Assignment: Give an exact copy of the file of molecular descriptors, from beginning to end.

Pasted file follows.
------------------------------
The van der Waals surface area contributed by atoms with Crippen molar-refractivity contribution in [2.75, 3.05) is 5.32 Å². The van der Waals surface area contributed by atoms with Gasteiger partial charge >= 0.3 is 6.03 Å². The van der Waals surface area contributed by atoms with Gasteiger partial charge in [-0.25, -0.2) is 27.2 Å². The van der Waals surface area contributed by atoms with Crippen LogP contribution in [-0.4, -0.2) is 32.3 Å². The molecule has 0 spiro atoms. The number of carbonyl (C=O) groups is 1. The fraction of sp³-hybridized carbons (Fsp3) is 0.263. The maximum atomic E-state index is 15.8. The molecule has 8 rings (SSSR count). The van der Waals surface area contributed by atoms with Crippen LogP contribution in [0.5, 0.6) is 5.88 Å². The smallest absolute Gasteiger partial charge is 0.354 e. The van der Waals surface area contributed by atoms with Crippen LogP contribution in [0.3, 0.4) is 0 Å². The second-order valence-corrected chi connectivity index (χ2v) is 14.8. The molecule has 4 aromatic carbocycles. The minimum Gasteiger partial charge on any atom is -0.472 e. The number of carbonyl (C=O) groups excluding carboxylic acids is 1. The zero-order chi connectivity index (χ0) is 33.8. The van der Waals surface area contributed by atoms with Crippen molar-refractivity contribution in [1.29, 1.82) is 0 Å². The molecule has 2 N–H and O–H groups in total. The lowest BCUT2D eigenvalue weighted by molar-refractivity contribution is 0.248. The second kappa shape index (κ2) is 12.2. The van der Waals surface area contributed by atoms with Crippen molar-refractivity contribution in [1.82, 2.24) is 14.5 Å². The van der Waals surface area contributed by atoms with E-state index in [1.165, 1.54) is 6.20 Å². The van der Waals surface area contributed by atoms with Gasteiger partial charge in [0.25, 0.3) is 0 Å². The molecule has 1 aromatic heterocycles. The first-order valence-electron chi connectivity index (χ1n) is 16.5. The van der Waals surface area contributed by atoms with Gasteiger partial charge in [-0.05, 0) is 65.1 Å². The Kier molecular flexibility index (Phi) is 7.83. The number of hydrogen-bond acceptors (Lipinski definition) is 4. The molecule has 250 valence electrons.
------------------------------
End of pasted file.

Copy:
The van der Waals surface area contributed by atoms with Crippen molar-refractivity contribution in [2.75, 3.05) is 5.32 Å². The van der Waals surface area contributed by atoms with Gasteiger partial charge >= 0.3 is 6.03 Å². The van der Waals surface area contributed by atoms with Gasteiger partial charge in [-0.25, -0.2) is 27.2 Å². The van der Waals surface area contributed by atoms with Crippen LogP contribution in [-0.4, -0.2) is 32.3 Å². The molecule has 0 spiro atoms. The number of carbonyl (C=O) groups is 1. The fraction of sp³-hybridized carbons (Fsp3) is 0.263. The maximum atomic E-state index is 15.8. The molecule has 8 rings (SSSR count). The van der Waals surface area contributed by atoms with Crippen LogP contribution in [0.5, 0.6) is 5.88 Å². The smallest absolute Gasteiger partial charge is 0.354 e. The van der Waals surface area contributed by atoms with Crippen LogP contribution in [0.3, 0.4) is 0 Å². The second-order valence-corrected chi connectivity index (χ2v) is 14.8. The molecule has 4 aromatic carbocycles. The minimum Gasteiger partial charge on any atom is -0.472 e. The number of carbonyl (C=O) groups excluding carboxylic acids is 1. The zero-order chi connectivity index (χ0) is 33.8. The van der Waals surface area contributed by atoms with Crippen molar-refractivity contribution in [1.29, 1.82) is 0 Å². The molecule has 2 N–H and O–H groups in total. The lowest BCUT2D eigenvalue weighted by molar-refractivity contribution is 0.248. The second kappa shape index (κ2) is 12.2. The van der Waals surface area contributed by atoms with Crippen molar-refractivity contribution in [1.82, 2.24) is 14.5 Å². The van der Waals surface area contributed by atoms with E-state index in [1.165, 1.54) is 6.20 Å². The van der Waals surface area contributed by atoms with Gasteiger partial charge in [0.25, 0.3) is 0 Å². The molecule has 1 aromatic heterocycles. The first-order valence-electron chi connectivity index (χ1n) is 16.5. The van der Waals surface area contributed by atoms with Gasteiger partial charge in [-0.05, 0) is 65.1 Å². The Kier molecular flexibility index (Phi) is 7.83. The number of hydrogen-bond acceptors (Lipinski definition) is 4. The molecule has 250 valence electrons.